Τρίτη, 24 Ιουνίου 2014

ScienceDaily: Top Science News

ScienceDaily: Top Science News


Earth-size 'diamond' in space: Remarkable white dwarf star possibly coldest, dimmest ever detected

Posted: 23 Jun 2014 10:13 AM PDT

Astronomers have identified possibly the coldest, faintest white dwarf star ever detected. This ancient stellar remnant is so cool that its carbon has crystallized, forming -- in effect -- an Earth-size diamond in space. The object in this new study is likely the same age as the Milky Way, approximately 11 billion years old.

We can eliminate the major tornado threat in Tornado Alley, experts say

Posted: 23 Jun 2014 09:03 AM PDT

Can we eliminate major tornadoes in Tornado Alley? Devastating tornados over there start from violent clashes between northbound warm wind and southbound cold wind. If we build three east-west great walls, 300m high and 50m wide, one in North Dakota, one passing Oklahoma and one in Texas, we will weaken such air mass clashes and diminish major tornado threat. Such walls may be built locally at areas with frequent tornado outbreaks first and gradually extended.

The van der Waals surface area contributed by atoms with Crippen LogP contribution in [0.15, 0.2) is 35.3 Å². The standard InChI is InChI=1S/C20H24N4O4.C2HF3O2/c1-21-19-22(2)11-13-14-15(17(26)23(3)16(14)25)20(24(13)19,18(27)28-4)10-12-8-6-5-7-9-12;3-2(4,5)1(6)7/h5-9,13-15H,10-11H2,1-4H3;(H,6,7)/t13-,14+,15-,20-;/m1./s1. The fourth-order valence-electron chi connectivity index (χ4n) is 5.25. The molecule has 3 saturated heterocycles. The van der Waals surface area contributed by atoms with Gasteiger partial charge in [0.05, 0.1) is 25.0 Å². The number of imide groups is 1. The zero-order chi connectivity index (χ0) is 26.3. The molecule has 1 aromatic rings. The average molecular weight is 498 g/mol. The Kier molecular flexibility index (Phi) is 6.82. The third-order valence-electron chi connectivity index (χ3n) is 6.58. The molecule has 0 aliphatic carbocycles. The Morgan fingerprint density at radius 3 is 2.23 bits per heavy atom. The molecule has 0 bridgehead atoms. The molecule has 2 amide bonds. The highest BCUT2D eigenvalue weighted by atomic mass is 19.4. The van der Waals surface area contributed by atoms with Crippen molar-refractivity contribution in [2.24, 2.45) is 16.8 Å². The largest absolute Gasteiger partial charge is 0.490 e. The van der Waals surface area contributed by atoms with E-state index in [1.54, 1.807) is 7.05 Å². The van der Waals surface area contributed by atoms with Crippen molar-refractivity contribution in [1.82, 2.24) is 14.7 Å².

First demonstration of a self-powered cardiac pacemaker

Posted: 23 Jun 2014 09:03 AM PDT

A self-powered artificial cardiac pacemaker that is operated semi-permanently by a flexible piezoelectric nanogenerator has been developed by researchers. The team's newly designed flexible piezoelectric nanogenerator directly stimulated a living rat's heart using electrical energy converted from the small body movements of the rat. This technology could facilitate the use of self-powered flexible energy harvesters, not only prolonging the lifetime of cardiac pacemakers but also realizing real-time heart monitoring.

New type of dust discovered in Martian atmosphere

Posted: 23 Jun 2014 07:42 AM PDT

Scientists have discovered a new peculiarity of the Martian atmosphere. The scientists had analyzed satellite-acquired data and concluded that the dust particles in the planet's atmosphere can be of two types.

Common BPA substitute, BPS, disrupts heart rhythms in females

Posted: 23 Jun 2014 07:39 AM PDT

Bisphenol S (BPS), a common substitute for bisphenol A (BPA) in consumer products, may have similar toxic effects on the heart as previously reported for BPA, a new study finds.

BPA Substitute as bad as BPA? Exposure to BPA substitute causes hyperactivity and brain changes in fish

Posted: 23 Jun 2014 07:39 AM PDT